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[66] both sides. In the end he was forced to withdraw into Virginia, the campaign, from at least the political point of view, having proved a failure. As a test of efficient handling of troops in battle, Antietam, however, is a crowning point in Lee's military career.

The Army of Northern Virginia repassed the Potomac in good order, and Lee took up his headquarters near Winchester, doing his best to obtain supplies and to recruit his forces. Here, as later, one sees in him a figure of blended dignity and pathos, making a deep appeal to the imagination. His bearing and attire befitted the commander of one of the most efficient armies ever brought together; yet his most impressive qualities were his poise, his considerateness for others, his forgetfulness of self. No choice morsel for him while sick and wounded soldiers were within reach of his ministrations. Bullets might be whizzing around him, but he would stoop to pick up and care for a stunned young bird. No wonder that when, on a desperate day in the Wilderness, he attempted to head a charge, his lovingly indignant soldiers forced him back. They had visions of a hapless South deprived of its chief champion. To-day their sons have visions of a South fortunate in being a contented part of a great, undivided country and in possessing that choicest of possessions, a hero in whom power and charm are mingled in equal measure.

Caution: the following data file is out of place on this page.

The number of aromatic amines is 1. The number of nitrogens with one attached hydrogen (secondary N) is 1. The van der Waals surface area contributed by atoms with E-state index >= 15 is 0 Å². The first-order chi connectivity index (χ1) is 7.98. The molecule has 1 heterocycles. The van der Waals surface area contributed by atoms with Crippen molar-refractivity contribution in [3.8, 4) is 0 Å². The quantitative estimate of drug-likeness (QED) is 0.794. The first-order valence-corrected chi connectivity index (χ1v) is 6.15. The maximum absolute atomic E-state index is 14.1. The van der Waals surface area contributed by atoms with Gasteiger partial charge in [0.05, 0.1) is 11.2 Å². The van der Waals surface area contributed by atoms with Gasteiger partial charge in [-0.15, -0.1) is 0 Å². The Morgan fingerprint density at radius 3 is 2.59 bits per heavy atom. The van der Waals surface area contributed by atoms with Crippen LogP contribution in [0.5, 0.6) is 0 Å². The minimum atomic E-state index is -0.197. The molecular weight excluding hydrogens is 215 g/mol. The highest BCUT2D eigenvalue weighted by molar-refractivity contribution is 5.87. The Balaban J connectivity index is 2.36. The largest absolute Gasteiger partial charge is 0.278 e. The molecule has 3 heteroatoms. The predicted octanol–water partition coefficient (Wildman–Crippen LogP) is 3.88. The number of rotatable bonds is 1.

But we must take up once more our thin thread of narrative. Burnside superseded McClellan, and Lee, with the support of Longstreet and ‘StonewallJackson, encountered him at Fredericksburg, where, on December 13, 1862, the Federals suffered one of the most disastrous defeats of the war. Hooker succeeded Burnside and began operations well by obtaining at Chancellorsville a position in Lee's rear. Then came the tremendous fighting of May 2 and 3, 1863, followed by Hooker's retreat across the Rappahannock on the 6th. The Confed-

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